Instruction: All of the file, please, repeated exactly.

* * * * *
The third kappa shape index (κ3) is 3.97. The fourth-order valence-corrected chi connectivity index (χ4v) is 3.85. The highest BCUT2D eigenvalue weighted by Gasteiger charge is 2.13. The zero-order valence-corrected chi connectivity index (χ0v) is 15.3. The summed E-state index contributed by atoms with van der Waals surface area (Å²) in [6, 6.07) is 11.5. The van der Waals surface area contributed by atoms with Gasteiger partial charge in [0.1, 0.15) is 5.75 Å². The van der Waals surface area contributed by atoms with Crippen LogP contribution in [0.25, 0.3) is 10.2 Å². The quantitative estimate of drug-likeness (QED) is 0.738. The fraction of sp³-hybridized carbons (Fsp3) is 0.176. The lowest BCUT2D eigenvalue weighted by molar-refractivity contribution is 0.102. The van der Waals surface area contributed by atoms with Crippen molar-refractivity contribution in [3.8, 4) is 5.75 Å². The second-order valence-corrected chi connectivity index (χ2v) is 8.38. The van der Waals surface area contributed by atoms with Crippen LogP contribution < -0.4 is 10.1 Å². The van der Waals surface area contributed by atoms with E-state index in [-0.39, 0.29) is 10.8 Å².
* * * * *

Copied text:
The third kappa shape index (κ3) is 3.97. The fourth-order valence-corrected chi connectivity index (χ4v) is 3.85. The highest BCUT2D eigenvalue weighted by Gasteiger charge is 2.13. The zero-order valence-corrected chi connectivity index (χ0v) is 15.3. The summed E-state index contributed by atoms with van der Waals surface area (Å²) in [6, 6.07) is 11.5. The van der Waals surface area contributed by atoms with Gasteiger partial charge in [0.1, 0.15) is 5.75 Å². The van der Waals surface area contributed by atoms with Crippen LogP contribution in [0.25, 0.3) is 10.2 Å². The quantitative estimate of drug-likeness (QED) is 0.738. The fraction of sp³-hybridized carbons (Fsp3) is 0.176. The lowest BCUT2D eigenvalue weighted by molar-refractivity contribution is 0.102. The van der Waals surface area contributed by atoms with Crippen molar-refractivity contribution in [3.8, 4) is 5.75 Å². The second-order valence-corrected chi connectivity index (χ2v) is 8.38. The van der Waals surface area contributed by atoms with Crippen LogP contribution < -0.4 is 10.1 Å². The van der Waals surface area contributed by atoms with E-state index in [-0.39, 0.29) is 10.8 Å².